you find yourself wearing armor frequently, upgrading might be necessary.

  1. Concealability: Ceramic plates are thicker than steel or soft armor, often exceeding an inch in thickness. This isn't a major concern if they are placed in a battle-ready carrier, but for those seeking rifle-rated plates in low-visibility carriers, the additional thickness can lead to noticeable printing under clothing. In such situations, steel plates with the extra spall protection or Level III-rated UHMWPE plates are recommended alternatives.


Steel Armor:

Steel armor is composed of materials like AR500 steel or similar alloys. It's relatively straightforward to manufacture, involving the cutting and shaping of plates, followed by a coating of polyurea or a similar protective substance. This coating serves to shield the plate from environmental elements and corrosion. Many manufacturers also offer a "build-up coat" designed to mitigate or reduce splattering or spalling, which refers to the fragmentation of the armor upon impact, (this topic is a spicy one which we will discuss more in depth.)

General Details on Steel Armor:

Steel plates generally range from 0.35 to 0.7 inches in thickness and can weigh between 8 to 10 pounds, depending on factors such as the manufacturer, cut, and coating. Steel armor is typically rated at Level III or Level III+ protection, and U.S.-made steel plates start at around $70 for base-coat, flat 10x12 plates.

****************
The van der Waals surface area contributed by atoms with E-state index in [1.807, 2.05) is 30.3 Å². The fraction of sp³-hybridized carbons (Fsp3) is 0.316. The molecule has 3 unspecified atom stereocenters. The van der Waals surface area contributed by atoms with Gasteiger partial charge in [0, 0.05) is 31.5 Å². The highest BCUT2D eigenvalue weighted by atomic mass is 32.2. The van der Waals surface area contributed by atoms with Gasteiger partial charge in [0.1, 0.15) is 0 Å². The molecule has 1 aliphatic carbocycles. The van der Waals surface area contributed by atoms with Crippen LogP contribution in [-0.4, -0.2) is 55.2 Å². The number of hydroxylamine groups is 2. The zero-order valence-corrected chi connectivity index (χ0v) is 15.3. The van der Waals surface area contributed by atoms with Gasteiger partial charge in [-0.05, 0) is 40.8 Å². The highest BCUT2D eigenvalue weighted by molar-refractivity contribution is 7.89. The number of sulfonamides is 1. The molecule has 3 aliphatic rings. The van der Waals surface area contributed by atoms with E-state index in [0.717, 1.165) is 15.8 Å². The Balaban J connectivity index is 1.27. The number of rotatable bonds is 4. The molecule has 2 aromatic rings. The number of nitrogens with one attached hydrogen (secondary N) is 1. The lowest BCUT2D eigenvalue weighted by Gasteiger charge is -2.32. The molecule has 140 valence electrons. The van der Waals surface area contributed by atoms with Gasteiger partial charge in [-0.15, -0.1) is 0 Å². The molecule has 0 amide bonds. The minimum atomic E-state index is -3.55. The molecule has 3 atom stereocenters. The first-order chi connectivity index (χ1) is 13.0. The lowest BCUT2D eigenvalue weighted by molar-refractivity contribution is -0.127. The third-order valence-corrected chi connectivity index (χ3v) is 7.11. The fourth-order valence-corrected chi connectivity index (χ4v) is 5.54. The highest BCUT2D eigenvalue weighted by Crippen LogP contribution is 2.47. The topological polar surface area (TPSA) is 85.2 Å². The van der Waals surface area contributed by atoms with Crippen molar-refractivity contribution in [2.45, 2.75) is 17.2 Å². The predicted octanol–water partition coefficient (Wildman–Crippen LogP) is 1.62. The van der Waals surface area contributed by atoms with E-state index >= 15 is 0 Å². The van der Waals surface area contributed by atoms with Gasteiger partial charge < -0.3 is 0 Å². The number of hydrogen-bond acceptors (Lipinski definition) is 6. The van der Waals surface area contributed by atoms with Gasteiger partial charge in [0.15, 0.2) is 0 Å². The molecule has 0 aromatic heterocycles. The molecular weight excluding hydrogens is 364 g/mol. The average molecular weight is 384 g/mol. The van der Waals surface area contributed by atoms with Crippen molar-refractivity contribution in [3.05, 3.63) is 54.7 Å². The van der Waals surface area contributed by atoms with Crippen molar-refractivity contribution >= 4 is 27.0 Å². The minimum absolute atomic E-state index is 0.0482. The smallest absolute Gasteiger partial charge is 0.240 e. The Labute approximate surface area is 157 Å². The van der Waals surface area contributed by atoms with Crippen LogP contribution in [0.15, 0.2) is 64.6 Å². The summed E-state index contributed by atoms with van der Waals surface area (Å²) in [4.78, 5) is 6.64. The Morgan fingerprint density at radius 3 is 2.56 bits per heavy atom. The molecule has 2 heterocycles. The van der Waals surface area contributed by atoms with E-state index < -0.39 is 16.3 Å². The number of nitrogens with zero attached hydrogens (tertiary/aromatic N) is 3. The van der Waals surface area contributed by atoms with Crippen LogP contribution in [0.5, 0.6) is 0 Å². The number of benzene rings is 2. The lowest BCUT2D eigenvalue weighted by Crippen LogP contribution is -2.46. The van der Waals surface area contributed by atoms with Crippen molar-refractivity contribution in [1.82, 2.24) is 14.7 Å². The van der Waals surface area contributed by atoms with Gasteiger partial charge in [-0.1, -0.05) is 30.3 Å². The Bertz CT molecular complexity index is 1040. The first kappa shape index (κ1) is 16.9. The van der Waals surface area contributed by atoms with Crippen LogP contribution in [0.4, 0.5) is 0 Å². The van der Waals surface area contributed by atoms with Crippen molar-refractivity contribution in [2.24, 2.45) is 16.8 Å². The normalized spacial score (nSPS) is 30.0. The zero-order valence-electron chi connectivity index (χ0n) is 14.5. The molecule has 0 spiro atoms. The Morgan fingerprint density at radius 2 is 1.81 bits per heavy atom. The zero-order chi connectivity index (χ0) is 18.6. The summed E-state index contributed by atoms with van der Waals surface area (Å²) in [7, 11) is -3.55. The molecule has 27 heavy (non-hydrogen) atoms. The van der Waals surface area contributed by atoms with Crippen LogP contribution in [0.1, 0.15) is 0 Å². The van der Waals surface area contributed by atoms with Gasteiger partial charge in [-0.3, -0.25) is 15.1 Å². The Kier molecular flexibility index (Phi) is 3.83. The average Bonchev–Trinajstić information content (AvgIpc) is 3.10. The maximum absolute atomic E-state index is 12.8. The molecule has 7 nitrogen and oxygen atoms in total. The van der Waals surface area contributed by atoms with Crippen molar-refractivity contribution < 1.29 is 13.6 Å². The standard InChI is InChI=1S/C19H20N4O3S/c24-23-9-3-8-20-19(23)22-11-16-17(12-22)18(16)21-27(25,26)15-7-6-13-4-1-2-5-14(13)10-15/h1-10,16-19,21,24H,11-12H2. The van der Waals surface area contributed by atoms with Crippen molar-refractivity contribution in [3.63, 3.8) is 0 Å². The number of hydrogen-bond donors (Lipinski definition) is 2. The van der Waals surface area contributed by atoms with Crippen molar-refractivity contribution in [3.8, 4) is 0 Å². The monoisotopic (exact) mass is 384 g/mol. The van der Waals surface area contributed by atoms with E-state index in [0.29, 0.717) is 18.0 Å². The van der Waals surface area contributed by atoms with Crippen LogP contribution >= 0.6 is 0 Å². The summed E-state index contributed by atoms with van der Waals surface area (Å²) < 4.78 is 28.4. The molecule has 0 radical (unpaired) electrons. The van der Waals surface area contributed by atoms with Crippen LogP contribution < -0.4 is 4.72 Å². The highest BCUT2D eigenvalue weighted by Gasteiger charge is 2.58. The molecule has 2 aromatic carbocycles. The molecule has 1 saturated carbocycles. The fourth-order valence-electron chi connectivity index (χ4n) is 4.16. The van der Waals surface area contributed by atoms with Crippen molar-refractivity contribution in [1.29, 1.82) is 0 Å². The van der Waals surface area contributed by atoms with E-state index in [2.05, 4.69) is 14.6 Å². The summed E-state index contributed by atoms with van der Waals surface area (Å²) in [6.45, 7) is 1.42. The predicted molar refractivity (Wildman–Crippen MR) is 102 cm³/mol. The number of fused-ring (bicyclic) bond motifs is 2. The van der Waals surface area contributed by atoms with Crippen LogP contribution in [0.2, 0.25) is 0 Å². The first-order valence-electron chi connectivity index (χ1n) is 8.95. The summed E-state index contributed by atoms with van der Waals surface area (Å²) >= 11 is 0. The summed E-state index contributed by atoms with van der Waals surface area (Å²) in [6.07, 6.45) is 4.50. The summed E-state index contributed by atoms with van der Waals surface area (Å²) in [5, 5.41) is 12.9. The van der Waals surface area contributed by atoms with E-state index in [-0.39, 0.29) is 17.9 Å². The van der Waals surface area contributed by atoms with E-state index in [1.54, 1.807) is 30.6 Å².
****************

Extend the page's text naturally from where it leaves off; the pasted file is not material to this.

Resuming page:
Concerns about Splattering, Spalling & Fragmentation:

One significant issue with steel armor is splattering often referred to spalling, which results from the fragmentation of the armor upon impact. While measures like build-up coats and spall sleeves can help reduce spalling, they are not foolproof. The effectiveness of these measures decreases as more rounds hit the plate. Spall sleeves, in which the plate slides inside a protective sleeve, have been shown to be relatively effective at stopping fragmentation, particularly during the initial shots.

When to Choose Steel Armor:

While ceramic or poly plates are typically recommended for everyday use, there are specific scenarios where steel armor is a viable choice, especially when paired with spall protection:

  1. SHTF Kits: If you plan to create multiple kits as backups for friends, family, or other individuals, starting with steel is an option. Steel armor requires minimal maintenance and can withstand various environmental conditions over extended periods, making it a cost-effective choice for stockpiling.

  2. Low-Profile Options: For those seeking to wear hard plates under jackets, suits, or other overgarments, steel's low-profile design can minimize printing and offer a practical solution for concealed rifle armor.

  3. Budget Constraints: When protection is a top priority, but the cost of ceramics is prohibitive, steel can serve as a viable starting point. It's essential to enhance steel plates with increased spall protection using a build-up coat, spall sleeve, or both.

In conclusion, the decision between ceramic and steel armor hinges on your specific requirements, budget, and the intended application.